The effects of fine particles (PM2.5) on asthma have been widely confirmed by epidemiological research studies. However, a limited number of studies have investigated the relationship between exposure to different PM2.5 components and asthma. We characterized the PM2.5 components in a suburban site of central Taiwan and conducted a time-stratified case-crossover study to elaborate the effects of daily concentration of each PM2.5 component on asthma outpatient visits. We retrieved asthma outpatient claims for individuals less than 20 years old with a residential address in the Shalu district, Taiwan, from the National Health Insurance Research Database during 2000–2010. Multiple linear regression models were used to back extrapolate the historic concentration of individual components of PM2.5 from 2000 through to 2010, including black carbon (BC) and eight ions, namely, sulfate, nitrate (NO3−), ammonium, chloride, potassium (K+), magnesium, calcium, sodium. The odds ratio (OR) with a 95% confidence interval (CI) of individual PM2.5 components on asthma was estimated by conditional logistic regression. A total of 887 asthma outpatient visits with individuals who have an average age of 7.96±3.88 years were selected. After adjusting for confounders, we found an interquartile range (IQR) increase in BC level, an IQR increase in NO3− level, and an IQR increase in K+ level that were all associated with the increased risk of asthma outpatient visits from the current day (OR = 1.18, 95% CI: 1.05–1.34; OR = 1.11, 95% CI: 1.01–1.21; and OR = 1.16, 95% CI: 1.04–1.30, respectively). The effects of these components on asthma were stronger in the cold season than in the warm season. However, we did not find any lagging effects. The results suggest that exposure to NO3−, BC, and K+ derived from industry-related combustion or motor vehicles emission sources may increase the risk of asthma outpatient visits, particularly during the cold season.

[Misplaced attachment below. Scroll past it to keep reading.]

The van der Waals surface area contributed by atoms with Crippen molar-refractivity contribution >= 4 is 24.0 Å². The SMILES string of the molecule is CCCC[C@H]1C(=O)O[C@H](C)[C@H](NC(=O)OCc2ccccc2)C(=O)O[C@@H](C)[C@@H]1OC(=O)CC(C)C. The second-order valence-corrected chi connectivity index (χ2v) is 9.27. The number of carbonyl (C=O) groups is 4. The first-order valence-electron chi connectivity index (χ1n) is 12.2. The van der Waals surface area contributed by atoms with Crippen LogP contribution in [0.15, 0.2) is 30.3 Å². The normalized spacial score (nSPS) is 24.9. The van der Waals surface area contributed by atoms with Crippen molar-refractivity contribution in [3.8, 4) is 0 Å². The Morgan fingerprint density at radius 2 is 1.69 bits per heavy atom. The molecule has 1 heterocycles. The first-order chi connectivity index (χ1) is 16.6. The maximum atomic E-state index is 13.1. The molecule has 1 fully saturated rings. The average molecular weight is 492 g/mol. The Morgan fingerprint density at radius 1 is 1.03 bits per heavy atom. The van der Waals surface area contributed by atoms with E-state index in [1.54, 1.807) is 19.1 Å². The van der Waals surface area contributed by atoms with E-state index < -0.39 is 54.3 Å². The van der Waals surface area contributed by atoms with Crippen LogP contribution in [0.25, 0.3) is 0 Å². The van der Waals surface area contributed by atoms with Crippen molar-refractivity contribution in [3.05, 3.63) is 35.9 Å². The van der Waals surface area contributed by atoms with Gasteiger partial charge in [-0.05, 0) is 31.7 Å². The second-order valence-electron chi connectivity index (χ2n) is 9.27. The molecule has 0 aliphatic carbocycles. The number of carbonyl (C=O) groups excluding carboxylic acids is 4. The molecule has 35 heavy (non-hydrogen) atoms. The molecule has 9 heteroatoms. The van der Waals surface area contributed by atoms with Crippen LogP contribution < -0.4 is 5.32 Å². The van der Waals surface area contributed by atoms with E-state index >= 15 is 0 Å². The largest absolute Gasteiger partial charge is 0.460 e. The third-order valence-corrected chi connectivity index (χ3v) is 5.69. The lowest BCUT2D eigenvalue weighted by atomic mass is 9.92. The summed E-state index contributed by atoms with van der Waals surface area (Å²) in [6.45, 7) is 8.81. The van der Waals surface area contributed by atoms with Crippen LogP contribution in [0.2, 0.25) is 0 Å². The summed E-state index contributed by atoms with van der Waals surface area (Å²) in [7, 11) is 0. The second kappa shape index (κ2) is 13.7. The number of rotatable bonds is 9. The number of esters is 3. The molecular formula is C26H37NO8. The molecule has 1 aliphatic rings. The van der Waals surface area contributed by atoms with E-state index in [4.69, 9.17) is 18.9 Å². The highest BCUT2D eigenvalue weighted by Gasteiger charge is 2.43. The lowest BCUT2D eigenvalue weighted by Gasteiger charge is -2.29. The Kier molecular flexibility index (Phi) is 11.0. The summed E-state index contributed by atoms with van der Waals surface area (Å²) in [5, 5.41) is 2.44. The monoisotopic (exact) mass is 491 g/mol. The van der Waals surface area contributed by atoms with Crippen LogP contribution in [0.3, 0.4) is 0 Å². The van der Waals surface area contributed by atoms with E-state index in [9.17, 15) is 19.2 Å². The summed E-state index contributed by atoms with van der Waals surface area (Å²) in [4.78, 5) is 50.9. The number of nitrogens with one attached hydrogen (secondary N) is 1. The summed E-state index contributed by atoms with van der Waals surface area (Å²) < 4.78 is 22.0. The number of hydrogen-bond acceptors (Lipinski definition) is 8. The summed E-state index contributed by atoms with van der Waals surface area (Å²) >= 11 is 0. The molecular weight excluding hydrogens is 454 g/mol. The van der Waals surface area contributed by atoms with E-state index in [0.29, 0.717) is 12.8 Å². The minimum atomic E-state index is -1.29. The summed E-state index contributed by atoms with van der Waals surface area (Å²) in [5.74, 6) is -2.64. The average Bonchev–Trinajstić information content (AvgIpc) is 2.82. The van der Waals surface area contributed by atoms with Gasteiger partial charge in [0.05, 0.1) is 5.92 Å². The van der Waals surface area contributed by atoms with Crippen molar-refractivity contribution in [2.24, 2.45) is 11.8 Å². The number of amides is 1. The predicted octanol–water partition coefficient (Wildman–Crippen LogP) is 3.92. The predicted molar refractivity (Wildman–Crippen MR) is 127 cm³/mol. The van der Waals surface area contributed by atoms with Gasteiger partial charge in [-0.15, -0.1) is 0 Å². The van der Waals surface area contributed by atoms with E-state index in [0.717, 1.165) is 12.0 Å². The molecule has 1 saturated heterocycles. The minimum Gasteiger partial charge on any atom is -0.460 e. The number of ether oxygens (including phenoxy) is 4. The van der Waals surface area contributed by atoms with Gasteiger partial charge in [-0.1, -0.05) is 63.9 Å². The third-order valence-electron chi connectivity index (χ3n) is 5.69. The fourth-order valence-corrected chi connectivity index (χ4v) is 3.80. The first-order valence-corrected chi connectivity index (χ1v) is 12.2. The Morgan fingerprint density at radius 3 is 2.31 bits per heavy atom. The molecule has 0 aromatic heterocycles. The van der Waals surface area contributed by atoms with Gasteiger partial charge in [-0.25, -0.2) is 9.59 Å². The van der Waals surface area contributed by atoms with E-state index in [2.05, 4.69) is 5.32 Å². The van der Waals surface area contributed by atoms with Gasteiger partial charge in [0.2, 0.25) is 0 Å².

All Science Journal Classification (ASJC) codes
- Health, Toxicology and Mutagenesis